Thanks... both for helping out "my guy," and for the explanation of expired loans.
I chose Luis for a few reasons:
1) Having been to Ecuador, I have a personal connection with the country, and understand some of the poverty there.
2) Theoretically, fruits/veggies and juice are a wholesome and nutritious business endeavor
3) While part of the loan is for supplies to resell, I appreciated that part of the loan (and I assume the related longer term) is for a capital expense--an industrial juicer. (Often, I just see loans which are for the supplies to sell... groceries, or lumber, or charcoal... my concern is that some of these loans/businesses are very short-term focused, and will simply need another loan in 6 months to sustain their business)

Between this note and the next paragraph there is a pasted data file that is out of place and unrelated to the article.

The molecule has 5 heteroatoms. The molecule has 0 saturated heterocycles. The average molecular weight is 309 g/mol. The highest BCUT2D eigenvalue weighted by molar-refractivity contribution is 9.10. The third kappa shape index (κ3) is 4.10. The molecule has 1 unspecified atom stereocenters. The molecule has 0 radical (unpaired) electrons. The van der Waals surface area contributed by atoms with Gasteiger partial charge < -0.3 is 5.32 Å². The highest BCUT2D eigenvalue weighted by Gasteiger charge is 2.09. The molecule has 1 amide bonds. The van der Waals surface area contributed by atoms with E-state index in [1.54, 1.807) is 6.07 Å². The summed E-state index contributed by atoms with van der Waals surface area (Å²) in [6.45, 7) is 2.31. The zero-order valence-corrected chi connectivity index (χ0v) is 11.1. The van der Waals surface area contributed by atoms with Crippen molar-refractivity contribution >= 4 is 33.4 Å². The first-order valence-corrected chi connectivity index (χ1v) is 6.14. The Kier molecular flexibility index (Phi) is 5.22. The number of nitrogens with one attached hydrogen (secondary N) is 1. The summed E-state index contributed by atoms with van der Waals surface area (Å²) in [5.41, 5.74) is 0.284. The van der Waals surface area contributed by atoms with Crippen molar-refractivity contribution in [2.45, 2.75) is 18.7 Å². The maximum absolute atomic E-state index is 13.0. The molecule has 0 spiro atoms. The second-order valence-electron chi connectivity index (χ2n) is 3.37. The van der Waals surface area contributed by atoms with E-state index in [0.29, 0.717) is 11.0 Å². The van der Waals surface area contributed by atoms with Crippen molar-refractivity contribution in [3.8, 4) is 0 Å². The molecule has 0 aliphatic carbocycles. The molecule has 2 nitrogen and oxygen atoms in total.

4) The Field Partner states that it is based on Christian values, and is primarily owned by a mission organization. On top of that, the Field Partner has a 4 star rating.
Your reply about the back-filling of loans reminds me that my decisions need to incorporate an evaluation of the Field Partner as well as the individual/group. If the field partner is dipping into capital to fund loans which are not being filled, then the field partner may not be stable. In some sense, our loans are supporting the MFI as much as they support the individual.
Your comments about consumer loans are very helpful, and also good to keep in mind.
Perhaps we can write a new poem:
What happens to a loan expired?
Does it dry up
like a raisin in the sun?
Or fester like a sore--
And then run?
Does it stink like rotten meat?
Or crust and sugar over--
like a syrupy sweet?
Maybe it just sags
like a heavy load.
Or does it explode?
(With apologies to Langston Hughes!)